R E G I O N: South Asian workers mark Labour Day
KATHMANDU: People across South Asia attended mostly peaceful rallies to mark May Day on Sunday, some calling for improved wages and workers’ rights, some demanding democracy, and others urging a global nuclear ban.
In the biggest show of strength since King Gyanendra seized power in February, thousands attended two trouble-free marches in the Nepalese capital calling for an end to his direct rule and a return to democracy.
Nearly 2,000 people participated in the first rally and another 8,000 in the second march through the city, chanting: “We want democracy, down with autocracy!”
Gyanendra on Saturday lifted a three-month-old state of emergency, but retained direct rule.
In the Bangladeshi capital Dhaka, about 5,000 workers rallied to demand a minimum monthly wage of 3,000 takas and better safety standards, just weeks after a garment factory collapsed, killing 73 workers. There is no minimum wage in the poverty-stricken nation where inexperienced workers earn on average from 800 to 1,200 takas per month. “It’s a question of survival. We want the new guideline immediately to save our workers,” Shirin Akter, a labour rights activist, told the news agency. In Cambodia, about 120 trade unionists gathered in the capital for a May Day ceremony to honour a slain labour leader.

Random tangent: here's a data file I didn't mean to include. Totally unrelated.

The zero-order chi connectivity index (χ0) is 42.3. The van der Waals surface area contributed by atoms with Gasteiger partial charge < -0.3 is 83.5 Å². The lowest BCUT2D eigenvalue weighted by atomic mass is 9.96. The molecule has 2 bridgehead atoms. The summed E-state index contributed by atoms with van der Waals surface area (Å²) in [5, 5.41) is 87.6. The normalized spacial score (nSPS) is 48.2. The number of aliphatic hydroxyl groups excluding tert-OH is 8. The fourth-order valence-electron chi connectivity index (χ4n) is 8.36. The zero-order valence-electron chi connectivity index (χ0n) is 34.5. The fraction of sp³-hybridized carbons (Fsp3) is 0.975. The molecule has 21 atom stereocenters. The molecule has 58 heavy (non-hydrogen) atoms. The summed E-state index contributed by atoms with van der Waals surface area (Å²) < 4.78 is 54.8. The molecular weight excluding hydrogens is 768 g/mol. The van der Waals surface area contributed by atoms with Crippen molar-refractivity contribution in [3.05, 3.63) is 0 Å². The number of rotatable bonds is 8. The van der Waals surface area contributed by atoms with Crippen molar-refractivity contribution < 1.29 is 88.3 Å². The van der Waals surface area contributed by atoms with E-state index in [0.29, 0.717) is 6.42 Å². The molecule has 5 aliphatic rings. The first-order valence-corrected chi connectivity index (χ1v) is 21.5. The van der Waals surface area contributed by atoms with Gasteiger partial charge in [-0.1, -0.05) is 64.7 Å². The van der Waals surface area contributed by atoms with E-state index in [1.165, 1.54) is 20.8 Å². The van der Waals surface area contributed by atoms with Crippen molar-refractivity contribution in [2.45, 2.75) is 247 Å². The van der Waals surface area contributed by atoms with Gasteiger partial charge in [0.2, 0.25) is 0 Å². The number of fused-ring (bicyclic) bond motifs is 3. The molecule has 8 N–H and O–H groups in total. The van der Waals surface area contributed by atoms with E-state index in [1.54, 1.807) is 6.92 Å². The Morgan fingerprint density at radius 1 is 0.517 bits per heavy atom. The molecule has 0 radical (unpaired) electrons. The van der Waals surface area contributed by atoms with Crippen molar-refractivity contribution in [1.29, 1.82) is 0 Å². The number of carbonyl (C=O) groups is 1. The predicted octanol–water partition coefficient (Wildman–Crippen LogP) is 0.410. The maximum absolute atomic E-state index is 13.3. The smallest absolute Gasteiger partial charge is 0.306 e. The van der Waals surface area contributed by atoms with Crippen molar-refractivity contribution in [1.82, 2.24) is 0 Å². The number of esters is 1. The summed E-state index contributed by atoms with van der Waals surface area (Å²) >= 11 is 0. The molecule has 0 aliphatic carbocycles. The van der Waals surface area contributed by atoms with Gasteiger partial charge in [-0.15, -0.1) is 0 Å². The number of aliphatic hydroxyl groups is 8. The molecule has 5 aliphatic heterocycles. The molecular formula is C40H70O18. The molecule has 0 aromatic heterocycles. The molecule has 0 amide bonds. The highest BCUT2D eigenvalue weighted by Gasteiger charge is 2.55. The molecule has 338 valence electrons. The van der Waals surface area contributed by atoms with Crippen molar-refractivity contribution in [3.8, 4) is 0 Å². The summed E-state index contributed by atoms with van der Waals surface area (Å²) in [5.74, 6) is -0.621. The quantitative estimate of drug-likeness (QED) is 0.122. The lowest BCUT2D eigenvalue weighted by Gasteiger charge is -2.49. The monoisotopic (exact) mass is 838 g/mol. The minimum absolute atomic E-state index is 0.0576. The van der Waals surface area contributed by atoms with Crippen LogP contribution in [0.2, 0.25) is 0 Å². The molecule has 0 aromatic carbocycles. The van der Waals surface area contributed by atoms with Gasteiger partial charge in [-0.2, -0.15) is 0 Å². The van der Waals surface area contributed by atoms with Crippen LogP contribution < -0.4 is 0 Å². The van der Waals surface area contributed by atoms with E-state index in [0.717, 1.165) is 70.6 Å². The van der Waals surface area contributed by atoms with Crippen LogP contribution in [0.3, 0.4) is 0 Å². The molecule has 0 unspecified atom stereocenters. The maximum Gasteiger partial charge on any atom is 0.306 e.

Meanwhile, in a May Day message, military rulers in Myanmar warned of “neocolonialist” attempts to tarnish the country’s image and cause disunity.
Myanmar workers should be aware of “the neocolonialists’ and their stooges’ slanders and false accusations” against the country “under the pretext of serving workers’ interests with the intention of breaking up unity, and should ward off the conspiracies,” the Myanma Ahlin newspaper reported, quoting Sr. Gen. Than Shwe.
The UN International Labour Organisation, the US State Department and Amnesty International have all accused Myanmar’s ruling junta of using forced labour. Meanwhile, Military-ruled Myanmar attacked the European Union and the United States on Sunday for depriving thousands of its people of jobs through sanctions.
“The neo-colonialists using their stooges under the guise of workers are resorting to various means to harm the interest of Myanmar and her workers,” junta leader Senior General Than Shwe said in a speech marking Labour Day. “Their acts of sabotage have tarnished and discredited the dignity of Myanmar workers, and caused loss of jobs resulting in economic and social sufferings,” Than Shwe added in remarks carried in all state newspapers. Myanmar says more than 80,000 garment factory workers have lost their jobs due to international sanctions. At the same time, Commandos and 4,000 police deployed across Sri Lanka’s capital on Sunday to protect Labour Day rallies, which were marred 12 years ago by the assassination of a president.
Tens of thousands of people are expected to take part in the rallies. Commandoes from the Special Task Force, a highly trained anti-terrorist outfit, will help the armed policemen if needed, said Deputy Inspector General of Police Sirisena Herath. Some 900 traffic police have also been deployed to guide 11 processions that will be brought out during the day. ap